Even on a near-term basis, it's pretty hard to say that the 2.3% year-over-year expansion of real final sales in Q3 2017 was meaningfully different from the 2.2% year-0ver-year rate of gain recorded in Q1 2016.

That's more than evident in the fact that when the real final sales growth trend peaked at 3.8% in Q1 2015, the S&P 500 stood at 2070 and was valued at 20.8X LTM reported earnings, compared to 2660 today, which represents 24.9X reported earnings.

That is, there has been a 40% downshift in the real final sales growth rate accompanied by a 400 basis point expansion of the PE multiple—and from what was already the nosebleed section of history. And the current PE inflation is occurring at a point when the business expansion is approaching the longest one in recorded history.

Indeed, this late cycle PE expansion is all the more ludicrous when the current condition of the US economy is placed in full historic context. Given the depth of the 2008-09 downturn and the tepid cumulative gains since then (there should have been a strong rebound), the handwriting is on the wall, emblazoned in red letters.

To wit,  even if the current expansion should last another 12 or even 24 months, there still is no conceivable set of quarterly gains that could significantly elevate the 1.2% peak-to-peak real final sales growth rate for this cycle to date (i.e. it already embodies 108 months of actual results). But as shown below, that's just half the level of the Greenspan housing boom, and barely one-third of the 1980s and 1990s expansions.

So why are PE multiples (i.e. honest ones based on reported GAAP, not Wall Street ex-items forward hockey sticks) rising to historic highs, when the US economy's trend growth capacity has succumbed to Ross Perot's famous "sucking sound to the south", and when on top of that profit margins are at all-time highs and will eventually also succumb to mean-reversion towards the south?

We think the answer is patently obvious: Namely, the casino is not capitalizing the true facts of the US economy or even of reported earnings. The latter came in a $107 per share for the September LTM period—-exactly $1 thin dollar above the $106 per share level recorded 36 months ago in September 2014 when the US economy was entering its cyclical high (blue bars above).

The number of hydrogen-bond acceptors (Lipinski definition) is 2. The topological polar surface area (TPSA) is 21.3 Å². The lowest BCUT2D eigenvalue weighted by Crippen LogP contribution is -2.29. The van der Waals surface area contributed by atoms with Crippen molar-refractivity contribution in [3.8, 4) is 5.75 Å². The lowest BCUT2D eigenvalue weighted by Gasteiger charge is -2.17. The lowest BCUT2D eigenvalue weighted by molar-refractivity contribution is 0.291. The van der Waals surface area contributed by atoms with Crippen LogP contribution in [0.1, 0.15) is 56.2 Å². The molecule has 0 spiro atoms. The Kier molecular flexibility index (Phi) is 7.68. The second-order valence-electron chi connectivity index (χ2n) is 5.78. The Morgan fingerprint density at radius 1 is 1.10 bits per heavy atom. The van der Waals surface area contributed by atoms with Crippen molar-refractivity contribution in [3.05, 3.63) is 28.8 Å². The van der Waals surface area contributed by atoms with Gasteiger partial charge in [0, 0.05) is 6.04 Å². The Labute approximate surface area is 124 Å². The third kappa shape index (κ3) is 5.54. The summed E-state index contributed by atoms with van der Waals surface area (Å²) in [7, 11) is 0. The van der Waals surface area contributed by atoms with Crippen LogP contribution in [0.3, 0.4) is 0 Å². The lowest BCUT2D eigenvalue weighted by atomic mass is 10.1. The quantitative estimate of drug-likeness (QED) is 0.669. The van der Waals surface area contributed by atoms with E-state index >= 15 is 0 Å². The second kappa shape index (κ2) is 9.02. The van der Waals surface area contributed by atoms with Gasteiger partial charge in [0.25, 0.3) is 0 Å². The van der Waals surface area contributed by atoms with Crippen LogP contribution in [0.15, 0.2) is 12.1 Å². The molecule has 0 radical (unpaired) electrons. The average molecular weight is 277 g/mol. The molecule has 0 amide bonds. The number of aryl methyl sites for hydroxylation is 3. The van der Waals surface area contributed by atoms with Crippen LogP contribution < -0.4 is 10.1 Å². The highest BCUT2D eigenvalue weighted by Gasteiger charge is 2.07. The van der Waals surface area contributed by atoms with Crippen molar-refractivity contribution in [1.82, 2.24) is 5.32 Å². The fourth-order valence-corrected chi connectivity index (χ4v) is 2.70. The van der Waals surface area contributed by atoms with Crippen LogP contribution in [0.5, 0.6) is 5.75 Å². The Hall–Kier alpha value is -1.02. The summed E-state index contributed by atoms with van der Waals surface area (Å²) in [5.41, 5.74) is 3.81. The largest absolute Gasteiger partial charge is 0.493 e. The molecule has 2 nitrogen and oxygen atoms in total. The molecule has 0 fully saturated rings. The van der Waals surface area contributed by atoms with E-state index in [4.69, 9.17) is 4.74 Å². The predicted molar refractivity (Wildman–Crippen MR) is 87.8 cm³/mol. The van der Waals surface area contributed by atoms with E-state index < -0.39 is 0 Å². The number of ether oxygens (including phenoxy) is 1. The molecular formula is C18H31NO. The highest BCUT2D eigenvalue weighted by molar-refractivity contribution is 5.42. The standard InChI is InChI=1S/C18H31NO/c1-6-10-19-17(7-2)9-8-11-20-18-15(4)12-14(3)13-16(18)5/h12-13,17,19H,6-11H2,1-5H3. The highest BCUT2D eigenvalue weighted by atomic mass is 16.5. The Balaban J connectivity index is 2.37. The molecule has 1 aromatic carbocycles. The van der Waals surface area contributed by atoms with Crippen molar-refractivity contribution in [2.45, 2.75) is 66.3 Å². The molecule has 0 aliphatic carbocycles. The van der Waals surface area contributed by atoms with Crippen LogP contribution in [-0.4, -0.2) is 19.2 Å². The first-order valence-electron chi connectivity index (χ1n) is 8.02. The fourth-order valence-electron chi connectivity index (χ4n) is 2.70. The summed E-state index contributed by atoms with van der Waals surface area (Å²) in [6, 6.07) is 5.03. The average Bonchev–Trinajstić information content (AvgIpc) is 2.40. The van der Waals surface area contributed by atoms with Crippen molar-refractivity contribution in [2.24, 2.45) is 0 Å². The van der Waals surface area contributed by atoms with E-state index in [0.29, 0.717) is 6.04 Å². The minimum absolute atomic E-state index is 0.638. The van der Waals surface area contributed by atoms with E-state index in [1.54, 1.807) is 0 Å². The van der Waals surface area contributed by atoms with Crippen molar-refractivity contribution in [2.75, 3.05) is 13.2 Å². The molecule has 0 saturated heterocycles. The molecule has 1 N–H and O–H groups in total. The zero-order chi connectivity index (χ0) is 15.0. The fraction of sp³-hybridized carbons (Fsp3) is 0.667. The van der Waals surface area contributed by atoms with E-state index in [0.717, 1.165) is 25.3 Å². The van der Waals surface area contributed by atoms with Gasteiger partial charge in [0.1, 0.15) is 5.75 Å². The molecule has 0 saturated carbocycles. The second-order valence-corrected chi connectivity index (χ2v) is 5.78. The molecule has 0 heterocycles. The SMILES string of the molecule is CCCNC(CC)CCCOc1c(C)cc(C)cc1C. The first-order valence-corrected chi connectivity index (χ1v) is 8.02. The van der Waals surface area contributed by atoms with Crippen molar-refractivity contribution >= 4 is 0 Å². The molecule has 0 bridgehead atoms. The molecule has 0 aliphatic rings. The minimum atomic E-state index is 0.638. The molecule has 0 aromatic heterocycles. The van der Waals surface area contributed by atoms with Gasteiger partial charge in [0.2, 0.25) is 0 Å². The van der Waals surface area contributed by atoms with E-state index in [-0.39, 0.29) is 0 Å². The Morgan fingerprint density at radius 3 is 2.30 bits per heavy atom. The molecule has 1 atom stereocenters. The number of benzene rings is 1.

Instead, the stock market is essentially deliriously chasing the price action and pure momentum. So doing, it is implicitly capitalizing an omnipotent central bank that has purportedly vanquished the business cycle and ushered in an era of endless full employment and low bond yields, world without end.

But that gets us to the 30-years bubble. Stock market capitalization of perpetual full employment is another way of saying that the economic and financial foundation of the US economy is rock solid; and is capable of sustained expansion like no other time in history—while also being completely immune to external shocks such as, say, a crash of the Red Ponzi or the bankruptcy of Italy and consequent break-up of the Eurozone and collapse of the euro.

That presumption is preposterous, of course, but is nonetheless embedded in the Wall Street/Washington narrative. Otherwise, they would not be celebrating the chart below and last week's news that household net worth in Q3 2017 posted at a breathtaking historic high of $97 trillion. Yes, with a "T"!

The excitement, of course, was that the number was up by $7.3 trillion or 8.1% from Q3 2016 (i.e. the eve of Trump's election), and by $42 trillion from the post-crisis low in Q1 2009.

Who would have thunk it? A whopping $42 trillion of new national riches that absolutely no one could have imagined in the dark days of a purported near-armageddon 100 months ago.

Then again, the reason that the impossible has morphed into a quarterly celebrati0n on bubblevision is that no one is paying attention to the trend, its implications for the future and the economic logic embedded therein.

As to the latter, consider this. During the 30 years of halcyon prosperity in America between Q2 1957 and Q2 1987, real GDP grew at a 3.54% compound annual rate, while real household net worth rose at a nearly identical 3.42% annualized rate.